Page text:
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Back to Work: For Inmates Coming Home Within the Year

Part of's Self-Help Series

Click here for a printer-friendly version of this self-help guide. We encourage you to print and mail to your pen-pals.

Congratulations! You are coming home soon, and you will need employment. This checklist is designed to help you hit the ground running. One of the largest contributors to inmates returning to prison is a failure to return to work. It is important to recognize that this can be a challenge, but it's one that you can and must overcome.

Let's get started!

  1. Begin collecting letters of reference to include with your job applications. Your efforts to begin securing a job upon release should begin now. This is another good reason to stay out of trouble while you're incarcerated – so you can ask for letters of reference from your prison chaplain, friends on the outside, etc. Ask that letters be addressed “To Whom It May Concern” and that they highlight your best skills, work ethic, and job-related social traits (e.g., cooperation, leadership). Make copies of the originals so you can include these with every job application.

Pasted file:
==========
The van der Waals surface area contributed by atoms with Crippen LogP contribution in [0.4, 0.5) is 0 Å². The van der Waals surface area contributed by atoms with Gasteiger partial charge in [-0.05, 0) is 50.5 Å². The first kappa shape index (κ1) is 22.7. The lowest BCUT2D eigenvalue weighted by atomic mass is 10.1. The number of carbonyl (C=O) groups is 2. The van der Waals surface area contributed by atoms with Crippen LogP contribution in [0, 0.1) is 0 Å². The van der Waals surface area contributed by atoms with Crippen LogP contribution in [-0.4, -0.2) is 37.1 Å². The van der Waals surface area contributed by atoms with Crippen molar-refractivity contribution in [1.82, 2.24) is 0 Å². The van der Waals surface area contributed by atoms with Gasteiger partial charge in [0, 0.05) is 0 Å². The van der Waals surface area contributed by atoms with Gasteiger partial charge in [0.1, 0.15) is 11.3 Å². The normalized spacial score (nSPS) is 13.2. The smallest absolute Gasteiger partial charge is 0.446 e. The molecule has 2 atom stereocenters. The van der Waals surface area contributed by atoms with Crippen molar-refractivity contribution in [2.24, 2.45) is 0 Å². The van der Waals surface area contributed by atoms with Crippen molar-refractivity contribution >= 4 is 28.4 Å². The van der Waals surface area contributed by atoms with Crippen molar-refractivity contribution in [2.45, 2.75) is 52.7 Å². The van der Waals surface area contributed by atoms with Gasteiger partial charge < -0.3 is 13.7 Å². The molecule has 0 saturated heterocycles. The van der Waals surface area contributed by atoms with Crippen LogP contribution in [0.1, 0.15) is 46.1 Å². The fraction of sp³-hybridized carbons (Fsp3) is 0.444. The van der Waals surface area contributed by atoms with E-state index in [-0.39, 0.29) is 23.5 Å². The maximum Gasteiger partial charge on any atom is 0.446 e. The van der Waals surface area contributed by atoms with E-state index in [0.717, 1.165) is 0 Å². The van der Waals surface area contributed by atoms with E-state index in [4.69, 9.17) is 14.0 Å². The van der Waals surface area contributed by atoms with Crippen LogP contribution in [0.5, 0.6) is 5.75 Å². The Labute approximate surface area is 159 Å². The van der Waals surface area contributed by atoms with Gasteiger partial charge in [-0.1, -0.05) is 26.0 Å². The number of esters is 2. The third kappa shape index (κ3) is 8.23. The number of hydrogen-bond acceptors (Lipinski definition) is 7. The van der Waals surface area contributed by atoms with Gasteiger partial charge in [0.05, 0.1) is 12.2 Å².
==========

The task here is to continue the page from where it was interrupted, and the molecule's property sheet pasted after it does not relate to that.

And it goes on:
Additional Resource! If you or your reference needs additional letter writing tips, our Writing a Professional Letter Self-help Guide is a great resource.

    Writing a Professional Letter Self-help
    P.O. Box 10
    Edgewater, FL 32132 USA

    *Prison staff or pen-pals can also print this guide at

  2. Know what area you will be living in, and secure housing. Before you can find a job, you need a place to live. Friends and family members may provide guidance on this. Try to avoid neighborhoods and settings that are affiliated in any way with the charges that resulted in your prison sentence. Seek the freshest start possible by living in an area where you have no bad history. If you are unable to live with a friend or family member, ask their help in finding a place to live upon release.
  3. The preparation for good work tomorrow is to do good work today.

    -Elbert Hubbard

    The computer is a wondrous tool, and it can help you before you even hit the street! If you are still incarcerated, check with staff at your facility, and get a Resume posted immediately if you are coming home within the year. Ask staff to help you enter the information here: There is never any fee to anyone for this service. If any employers in your area are using our service, an email notice will be sent to them with your contact address and employment information. Lining up employment before release is the ideal situation, and we have helped other soon-to-be-released inmates do just this!

  4. Scan the Want Ads! If possible, have your family or friends pick up multiple local papers and begin a list of potential jobs for which you are qualified. Do this approximately two to four weeks prior to your release. Have the list in hand immediately when you come home, and get right on the phone, and begin lining up job interviews. The job market is tough, but it's not impossible.
  5. Prepare your “free world resume” (moving beyond your resume if that did not result in a job offer). We provide online examples and tips on preparing resumes, because there are too many points to cover in this document. Please visit: for details on writing a great resume.